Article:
If you have been paying attention, you’re bound to have noticed there is a major event happening in the world right now; the Olympics. It happens once every four years and it’s always the talk of the town when it is broadcast worldwide.

In the 2016 Rio de Janeiro Olympics there are 206 countries and 11,000+ athletes competing. It’s a great time for the worlds’ countries, as we all band together behind our home nation and root for them to win the gold. Pride fill our hearts as we watch our heroes standing at the top of the podium, saluting our flag as our nation’s anthem is played. These athletes have worked hard for the chance to compete on the Olympic stage and have invested all of themselves in this goal — this dream.

These athletes are impressive (can we talk about how Michael Phelps just won his 21st gold medal?!) and will continue to amaze the world throughout the entirety of their lives and beyond. There are always more records and be broken and more medals to win, and we can always count on a hard working and dedicated Olympic athlete to step up to the challenge. These athletes understand that those who rise above are rewarded and that those who don’t give it their all are left in the dust.

As a marketer, you too have invested yourself in a goal or dream. You’ve worked long days and long nights trying to perfect each and every campaign you’ve created. Competition is everywhere and it’s only magnified in the marketing realm. Today’s consumers have so many options that if you aren’t the best you simply won’t be picked as their product or service of choice.

So, is your business competitive? On ”The Marketing Donut” website they suggest 10 ways on how to make your business more competitive:

  1. Know the competition. Find out who your competitors are, what they are offering and what their unique selling point (USP) is. This will identify the areas you need to compete in, as well as giving you a platform for differentiating yourself.
  2. Know your customers. Customer expectations can change dramatically when economic conditions are unstable. Find out what matters to your customers now — is it lower price, more flexible service, the latest products? Revise your sales and marketing strategy accordingly.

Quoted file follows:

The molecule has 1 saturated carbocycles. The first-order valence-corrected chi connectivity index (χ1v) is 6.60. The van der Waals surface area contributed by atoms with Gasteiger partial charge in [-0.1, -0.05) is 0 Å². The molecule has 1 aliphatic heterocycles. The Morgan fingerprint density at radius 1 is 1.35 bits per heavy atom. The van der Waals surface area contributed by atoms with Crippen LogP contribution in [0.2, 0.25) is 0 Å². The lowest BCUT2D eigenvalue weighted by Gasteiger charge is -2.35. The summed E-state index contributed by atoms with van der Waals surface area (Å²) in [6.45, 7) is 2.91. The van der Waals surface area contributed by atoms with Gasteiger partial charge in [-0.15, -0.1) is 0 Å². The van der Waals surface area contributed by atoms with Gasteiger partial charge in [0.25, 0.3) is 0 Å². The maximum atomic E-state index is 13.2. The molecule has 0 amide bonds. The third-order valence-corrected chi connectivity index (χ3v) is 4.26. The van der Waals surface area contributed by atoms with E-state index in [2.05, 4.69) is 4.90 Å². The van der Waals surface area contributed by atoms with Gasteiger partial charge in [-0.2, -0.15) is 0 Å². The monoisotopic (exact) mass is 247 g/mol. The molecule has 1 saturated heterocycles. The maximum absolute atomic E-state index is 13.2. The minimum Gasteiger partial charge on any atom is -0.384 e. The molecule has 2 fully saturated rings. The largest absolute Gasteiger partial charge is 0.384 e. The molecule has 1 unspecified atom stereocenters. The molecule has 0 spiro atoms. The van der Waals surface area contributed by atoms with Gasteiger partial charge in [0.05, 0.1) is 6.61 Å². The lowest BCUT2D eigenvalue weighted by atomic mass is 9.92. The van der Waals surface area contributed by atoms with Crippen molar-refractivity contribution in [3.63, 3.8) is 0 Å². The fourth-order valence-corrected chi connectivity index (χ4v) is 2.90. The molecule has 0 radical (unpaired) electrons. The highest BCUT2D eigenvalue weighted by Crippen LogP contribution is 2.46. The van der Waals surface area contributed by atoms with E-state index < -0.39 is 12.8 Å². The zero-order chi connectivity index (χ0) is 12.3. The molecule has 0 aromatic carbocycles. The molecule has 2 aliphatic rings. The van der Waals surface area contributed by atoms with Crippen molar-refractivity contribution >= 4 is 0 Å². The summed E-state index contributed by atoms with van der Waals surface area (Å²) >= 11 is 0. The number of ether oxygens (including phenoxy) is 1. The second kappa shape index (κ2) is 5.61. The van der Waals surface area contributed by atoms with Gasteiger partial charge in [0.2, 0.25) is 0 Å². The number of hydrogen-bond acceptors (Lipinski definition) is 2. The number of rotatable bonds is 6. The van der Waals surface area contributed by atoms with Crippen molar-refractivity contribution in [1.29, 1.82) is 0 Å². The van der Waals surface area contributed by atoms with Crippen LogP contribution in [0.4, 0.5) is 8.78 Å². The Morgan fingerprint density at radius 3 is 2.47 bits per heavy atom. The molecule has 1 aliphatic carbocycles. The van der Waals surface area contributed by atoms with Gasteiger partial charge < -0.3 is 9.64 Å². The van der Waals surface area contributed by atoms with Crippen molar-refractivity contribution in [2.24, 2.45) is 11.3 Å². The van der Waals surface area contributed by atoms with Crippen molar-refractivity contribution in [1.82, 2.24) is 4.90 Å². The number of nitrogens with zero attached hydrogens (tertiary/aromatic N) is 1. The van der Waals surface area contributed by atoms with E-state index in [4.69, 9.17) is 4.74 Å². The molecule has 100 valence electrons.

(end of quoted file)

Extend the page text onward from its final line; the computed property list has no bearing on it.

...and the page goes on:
3. Differentiate. It’s essential to give your customers good reasons to come to you rather than a rival. Your USP should tap into what customers want and it should be clear and obvious — no one should have to ask what makes you different.
  4. Step up your marketing. Make more effort to tell people who you are, what you sell and why they should buy from you. It doesn’t have to be expensive; marketing can range from posters in your window and leaflet drops through to advertising campaigns in local media.
  5. Update your image. Simple steps such as painting the front of your premises can make your business look more modern and inviting. But look also at business cards, stationery, your website, branded packaging, clothing and so on. Does your image reflect your USP?
  6. Look after your existing customers. They will be your competitors’ target market. Provide better customer service by being more responsive to their needs and expectations. If feasible, consider offering low-cost extras such as improved credit terms, discounts or loyalty schemes — remember, it’s cheaper and easier to keep customers than to find new ones.
  7. Target new markets. Selling into a greater number of markets can increase your customer base and spread your risk. Consider whether you can sell online or overseas, for example. Are there groups you’ve never targeted before who might be interested in your offer? Don’t waste time marketing to people who won’t be interested, however.
  8. Expand your offer. What related products or services might your customers be interested in? You might even consider diversifying into another area — many cafes have successfully offered Internet access, for example.
  9. Be the best employer. Skilled, motivated staff underpin vibrant, growing businesses. But attracting them means more than paying a competitive wage — people are often more impressed by a good working atmosphere and benefits such as flexible working and structured career development.
  10. Look to the future. Businesses that plan for growth are more successful than those that are happy to stay still. Keep up with developments in your sector, follow consumer trends, invest in new technology and — crucially — have a clear idea of where you want to be in one, three and five years’ time.

There’s long hours to put in to make your dreams come true, but those that push forward and rise above will be rewarded.